Sovereign Wealth Funds being tapped, Questionable Private Equity Valuations, and What Fixed Income?
This week three articles that stood out were 1) Bloomberg Businessweek’s “Petro States Shake Their Piggy Banks” discussing the impact petrodollars have had on the investment market and pointing out that they are being withdrawn to cover government budgets, 2) as a follow up to Michael Moritz’s article in The Financial Times about private companies that don’t look to be worth what investors are paying for them was The Wall Street Journal’s Tech Startups Feel an IPO Chill, and 3) Bond-Market Blues: Where Did My Income Go? in The Wall Street Journal illustrating how fixed income investments have shed the income characteristic.
*Note: bold emphasis is mine.
“Petro States Shake Their Piggy Banks” – Stefania Bianchi and Matthew Martin
According to the Sovereign Wealth Fund Institute, sovereign wealth funds investments total $7.3tn globally. While TheCity UK, a lobby group, expects sovereign-fund assets to increase by 4% in 2015, to $7.4tn, that pace is well below the 12% average annual growth over the previous 5-years.
On Oct. 7, Norway said it expects to tap its $820 billion fund next year for the first time in its 19-year existence to balance the government’s budget.
“If the wealth funds of Norway and the Gulf countries begin to slowly pull out, it will have an impact on financial markets.” – Michael Maduell, President of the Sovereign Wealth Fund Institute.
To have a sense of the scale:
The amount of petrodollar investment in the five years through 2014 was on a similar scale to the amount of the Federal Reserve’s quantitative easing program spent on U.S. government bonds, according to analysts at Barclays.
“As the wealth funds switch to selling, the world has lost about $400bn in annual demand for financial assets” – Barclays
After falling for seven straight months, Saudi Arabia’s foreign holdings in August were $654.5bn down from a peak of $737bn in the summer of 2014. Worse,
Russia expects to spend as much as 4.7tn rubles ($75bn) of the Reserve Fund, one of its two oil funds, this year and next to weather its first recession in six years. The funds, which are invested in mainly U.S. and European government bonds, held the equivalent of $144bn on Oct. 1, according to the Finance Ministry.
$75bn of $144bn, that’s more than half… But not all this is bad news for investment managers. For countries that are drawing down reserves to cover shortfalls, they are also 1) looking to cut government expenditures – where they can politically – and 2) are and will look to chase higher returns in the market.
“Tech Startups Feel an IPO Chill” 10/19 – Rolfe Winkler, Douglas MacMillan, Telis Demos and Monica Langley
Several tech companies are seeing their valuations decline after public listings and in some cases private companies are lowering their valuations in subsequent funding rounds. BlackRock Inc., which led the $350M deal that more than doubled Dropbox’s valuation to $10bn from $4bn, has cut its estimate of the company’s per-share value by 24%.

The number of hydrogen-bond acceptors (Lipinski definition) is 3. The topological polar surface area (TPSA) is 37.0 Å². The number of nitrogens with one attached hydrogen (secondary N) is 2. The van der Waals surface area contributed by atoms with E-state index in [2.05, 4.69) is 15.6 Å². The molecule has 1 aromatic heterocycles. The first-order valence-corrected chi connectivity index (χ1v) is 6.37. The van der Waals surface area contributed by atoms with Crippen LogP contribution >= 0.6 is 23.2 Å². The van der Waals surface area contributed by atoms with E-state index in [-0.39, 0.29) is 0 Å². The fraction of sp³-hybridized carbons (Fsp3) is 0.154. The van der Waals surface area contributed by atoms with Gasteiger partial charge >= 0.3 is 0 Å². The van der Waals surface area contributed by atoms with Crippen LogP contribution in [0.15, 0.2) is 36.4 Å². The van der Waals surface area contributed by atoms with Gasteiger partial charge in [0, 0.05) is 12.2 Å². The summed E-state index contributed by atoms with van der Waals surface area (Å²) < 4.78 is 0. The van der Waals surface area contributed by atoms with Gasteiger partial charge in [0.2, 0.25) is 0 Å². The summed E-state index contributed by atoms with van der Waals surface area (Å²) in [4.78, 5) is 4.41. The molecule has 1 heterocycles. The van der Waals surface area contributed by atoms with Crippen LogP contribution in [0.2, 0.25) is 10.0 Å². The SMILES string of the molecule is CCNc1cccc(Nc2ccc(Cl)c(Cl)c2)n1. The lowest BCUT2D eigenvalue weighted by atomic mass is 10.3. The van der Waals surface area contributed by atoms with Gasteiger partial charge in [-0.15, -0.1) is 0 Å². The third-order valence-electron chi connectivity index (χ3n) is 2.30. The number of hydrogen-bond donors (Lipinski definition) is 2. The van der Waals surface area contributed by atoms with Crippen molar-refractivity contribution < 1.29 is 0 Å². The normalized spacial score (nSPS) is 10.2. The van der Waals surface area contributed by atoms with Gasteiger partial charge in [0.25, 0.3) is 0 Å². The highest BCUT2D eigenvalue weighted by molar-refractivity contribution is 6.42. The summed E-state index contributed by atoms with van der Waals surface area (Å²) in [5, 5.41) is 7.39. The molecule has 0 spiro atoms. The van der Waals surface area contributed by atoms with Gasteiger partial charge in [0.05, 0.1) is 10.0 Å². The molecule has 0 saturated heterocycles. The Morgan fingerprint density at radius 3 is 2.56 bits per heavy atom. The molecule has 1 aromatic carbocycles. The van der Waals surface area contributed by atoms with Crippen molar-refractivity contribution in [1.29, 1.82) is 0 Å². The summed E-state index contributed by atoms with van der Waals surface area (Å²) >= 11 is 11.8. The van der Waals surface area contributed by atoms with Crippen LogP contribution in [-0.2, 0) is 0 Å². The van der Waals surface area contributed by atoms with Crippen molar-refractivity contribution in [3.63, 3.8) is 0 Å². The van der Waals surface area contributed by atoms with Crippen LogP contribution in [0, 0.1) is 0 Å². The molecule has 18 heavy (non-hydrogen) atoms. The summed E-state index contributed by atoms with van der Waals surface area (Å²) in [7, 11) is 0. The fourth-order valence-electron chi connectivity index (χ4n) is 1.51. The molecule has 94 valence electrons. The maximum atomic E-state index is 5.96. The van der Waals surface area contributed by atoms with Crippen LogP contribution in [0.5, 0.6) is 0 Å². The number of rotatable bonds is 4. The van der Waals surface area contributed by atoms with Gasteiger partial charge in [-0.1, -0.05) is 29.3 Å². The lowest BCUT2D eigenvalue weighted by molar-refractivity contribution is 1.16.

Many U.S. based companies that went public this year have seen their stock prices suffer, posting a median return of zero compared with their IPO price. Investors who bought shares after the IPOs began trading, often the first chance many individual investors get, are down by a median of 13%.
“We’re seeing financing rounds where founders are coming back and lowering the price over and over again” – Bill Gurley, partner at VC firm Benchmark
Among the 9 US listed IPOs since 2014 by venture-backed technology companies that were valued at $1bn in private fundraising rounds and have since reported annual results, only 3 have met or exceeded analysts’ consensus profit forecast for that year, according to FactSet.
“Bond-Market Blues: Where Did My Income Go?” 10/18 – Richard Barley
One of the drawbacks of declining interest rates, particularly zero-interest rate policy (ZIRP), is that yield is hard to come by. Fortunately, for investors in yield assets over this time period, they’ve been more compensated with capital appreciation.
If there is one area where low interest rates have propelled growth, it has been in the fixed-income market. But increasingly, income is the one thing that is hard to find. Fixed income investments are now more an investment in capital gains rather than in steady income.
The Barclays Global Aggregate, a broad investment-grade bond index, now contains over 16,900 securities with a face value of $39.8tn, up from $25.3tn at the end of 2007 (an increase of 57.31%). In December 2007 the Global Treasury index of government bonds contained $11.9tn of securities and generated $447bn in coupons in that year for an approx. 3.8% yield. By September 2015, the index is up to $21tn (increase of 76.47%), but coupon payments over the prior 12 months only totaled $535bn (increase of 19.69%) for an approx. 2.5% yield.
The problem now is how long ultraloose monetary policy has persisted: more and more low-coupon, long-dated debt has been and is being issued. If interest rates are permanently lower, that will change investor behavior.
HSBC forecasts 10-year US treasury yields at 1.5% at the end of 2016 and 10-year bund yields of 0.2%
With a lack of yield in safe assets, investors are likely to continue to move up the risk curve (despite its flattening trend).
Other Interesting Articles
- The Tycoon Left Out In the Cold
- Does Your Portfolio Lack a Theme?
- How Banks Funded the U.S. Oil Boom and (So Far) Escaped the Bust